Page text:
I turned the game off after discovering that, took it out of my NES, and promptly dropped it into a box of items headed to Goodwill in the morning. So it came to pass that evil had been vanquished via the awesome power of charitable donation.

Never again shall I challenge this broken shooter. King's Knight would have been a better game if the developers at Square had put more thought into it. Many of the game's elements work against each other, creating a clunky, tedious, frustrating slog through a cliche fantasy world. No thank you, I prefer my RPGs and shooters to inhabit separate worlds.

Rating: 3/10

JoeTheDestroyer's avatar
Community review by JoeTheDestroyer (September 10, 2012)

Rumor has it that Joe is not actually a man, but a machine that likes video games, horror movies, and long walks on the beach. His/Its first contribution to HonestGamers was a review of Breath of Fire III.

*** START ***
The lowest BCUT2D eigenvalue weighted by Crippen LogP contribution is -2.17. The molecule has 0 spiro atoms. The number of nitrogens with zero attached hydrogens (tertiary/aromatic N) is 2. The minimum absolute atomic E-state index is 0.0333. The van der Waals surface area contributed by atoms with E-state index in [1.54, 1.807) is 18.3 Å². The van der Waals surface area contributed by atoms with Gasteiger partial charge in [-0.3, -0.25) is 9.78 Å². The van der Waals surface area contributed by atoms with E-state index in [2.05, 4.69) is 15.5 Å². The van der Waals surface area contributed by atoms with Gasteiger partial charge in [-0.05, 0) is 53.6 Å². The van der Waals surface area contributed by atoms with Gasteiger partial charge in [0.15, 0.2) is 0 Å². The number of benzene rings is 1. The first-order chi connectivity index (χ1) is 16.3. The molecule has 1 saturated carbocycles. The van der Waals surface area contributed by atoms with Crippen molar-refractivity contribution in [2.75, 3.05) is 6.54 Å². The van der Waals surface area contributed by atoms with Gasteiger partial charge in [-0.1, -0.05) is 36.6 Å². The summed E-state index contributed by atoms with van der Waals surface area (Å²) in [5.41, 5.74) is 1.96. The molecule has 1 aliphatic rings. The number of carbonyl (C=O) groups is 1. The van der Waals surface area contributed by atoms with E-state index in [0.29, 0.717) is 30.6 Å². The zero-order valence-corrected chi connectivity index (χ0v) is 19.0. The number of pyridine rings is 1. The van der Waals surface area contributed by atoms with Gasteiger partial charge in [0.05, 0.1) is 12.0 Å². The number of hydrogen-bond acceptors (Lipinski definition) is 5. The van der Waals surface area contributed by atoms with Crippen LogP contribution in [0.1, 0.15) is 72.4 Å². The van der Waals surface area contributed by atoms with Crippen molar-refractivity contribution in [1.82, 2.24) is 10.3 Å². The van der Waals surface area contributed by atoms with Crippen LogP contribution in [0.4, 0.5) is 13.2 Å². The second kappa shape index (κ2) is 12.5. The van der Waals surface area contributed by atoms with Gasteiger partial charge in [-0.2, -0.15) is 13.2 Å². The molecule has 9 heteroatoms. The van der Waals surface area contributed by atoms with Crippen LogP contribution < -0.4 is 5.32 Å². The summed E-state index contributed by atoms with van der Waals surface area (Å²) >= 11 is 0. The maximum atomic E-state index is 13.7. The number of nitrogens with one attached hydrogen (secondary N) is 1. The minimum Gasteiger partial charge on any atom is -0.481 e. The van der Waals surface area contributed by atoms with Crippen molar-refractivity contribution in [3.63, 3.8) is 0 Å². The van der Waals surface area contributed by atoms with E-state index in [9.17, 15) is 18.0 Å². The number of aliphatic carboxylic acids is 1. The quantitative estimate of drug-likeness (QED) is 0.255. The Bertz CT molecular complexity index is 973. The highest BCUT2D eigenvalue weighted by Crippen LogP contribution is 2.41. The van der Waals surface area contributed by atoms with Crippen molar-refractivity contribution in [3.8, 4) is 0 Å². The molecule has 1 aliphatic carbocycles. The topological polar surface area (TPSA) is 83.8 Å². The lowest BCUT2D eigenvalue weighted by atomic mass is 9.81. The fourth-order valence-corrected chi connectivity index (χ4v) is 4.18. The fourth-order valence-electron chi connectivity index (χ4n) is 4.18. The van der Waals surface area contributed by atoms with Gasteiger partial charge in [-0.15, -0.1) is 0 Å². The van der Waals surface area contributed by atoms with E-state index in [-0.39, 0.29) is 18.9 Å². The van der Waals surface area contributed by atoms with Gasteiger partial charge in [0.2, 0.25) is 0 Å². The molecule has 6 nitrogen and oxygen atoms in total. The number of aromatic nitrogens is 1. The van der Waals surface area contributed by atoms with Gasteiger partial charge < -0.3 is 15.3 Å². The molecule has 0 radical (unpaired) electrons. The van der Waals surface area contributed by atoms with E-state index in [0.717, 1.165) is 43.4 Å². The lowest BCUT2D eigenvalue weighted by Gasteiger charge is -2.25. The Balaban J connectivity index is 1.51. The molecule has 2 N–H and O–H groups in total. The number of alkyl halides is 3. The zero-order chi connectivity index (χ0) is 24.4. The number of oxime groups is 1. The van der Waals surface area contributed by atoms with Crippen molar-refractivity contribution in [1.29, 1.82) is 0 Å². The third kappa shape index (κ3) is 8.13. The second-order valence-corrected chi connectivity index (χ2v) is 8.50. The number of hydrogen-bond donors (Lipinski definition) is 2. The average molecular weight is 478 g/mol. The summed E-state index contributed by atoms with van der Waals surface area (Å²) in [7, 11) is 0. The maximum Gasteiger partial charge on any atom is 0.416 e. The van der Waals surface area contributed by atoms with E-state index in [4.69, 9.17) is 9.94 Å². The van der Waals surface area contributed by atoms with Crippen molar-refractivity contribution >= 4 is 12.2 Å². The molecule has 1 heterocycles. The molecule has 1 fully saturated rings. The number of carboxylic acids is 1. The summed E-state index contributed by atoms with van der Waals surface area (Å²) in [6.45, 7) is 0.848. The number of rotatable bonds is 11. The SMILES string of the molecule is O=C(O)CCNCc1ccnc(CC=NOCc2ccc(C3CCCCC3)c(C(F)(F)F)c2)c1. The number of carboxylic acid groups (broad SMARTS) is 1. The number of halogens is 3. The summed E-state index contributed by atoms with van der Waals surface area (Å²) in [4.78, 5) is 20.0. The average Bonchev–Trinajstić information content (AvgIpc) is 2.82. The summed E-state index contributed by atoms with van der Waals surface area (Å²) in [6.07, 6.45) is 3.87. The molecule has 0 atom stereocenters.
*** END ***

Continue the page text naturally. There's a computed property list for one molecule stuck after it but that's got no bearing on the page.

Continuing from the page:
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dagoss posted September 12, 2012:

I'm surprised Goodwill even took this game. Usually they reject things that reek of feces.
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JoeTheDestroyer posted September 12, 2012:

It was more of a drop and run operation. We left the box there and cheesed it. The game hasn't found its way back, so I assume it's gone.